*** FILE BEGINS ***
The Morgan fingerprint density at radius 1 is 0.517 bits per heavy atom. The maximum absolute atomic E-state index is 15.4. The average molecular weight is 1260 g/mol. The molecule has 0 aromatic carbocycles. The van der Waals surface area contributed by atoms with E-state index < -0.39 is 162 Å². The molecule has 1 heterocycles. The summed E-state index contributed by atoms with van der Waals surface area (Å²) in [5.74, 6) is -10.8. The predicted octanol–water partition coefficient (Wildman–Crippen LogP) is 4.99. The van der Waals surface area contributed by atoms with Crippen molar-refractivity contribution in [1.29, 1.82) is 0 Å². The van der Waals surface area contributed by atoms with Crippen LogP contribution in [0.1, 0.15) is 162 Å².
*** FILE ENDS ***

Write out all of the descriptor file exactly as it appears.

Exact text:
The Morgan fingerprint density at radius 1 is 0.517 bits per heavy atom. The maximum absolute atomic E-state index is 15.4. The average molecular weight is 1260 g/mol. The molecule has 0 aromatic carbocycles. The van der Waals surface area contributed by atoms with E-state index < -0.39 is 162 Å². The molecule has 1 heterocycles. The summed E-state index contributed by atoms with van der Waals surface area (Å²) in [5.74, 6) is -10.8. The predicted octanol–water partition coefficient (Wildman–Crippen LogP) is 4.99. The van der Waals surface area contributed by atoms with Crippen molar-refractivity contribution in [1.29, 1.82) is 0 Å². The van der Waals surface area contributed by atoms with Crippen LogP contribution in [0.1, 0.15) is 162 Å².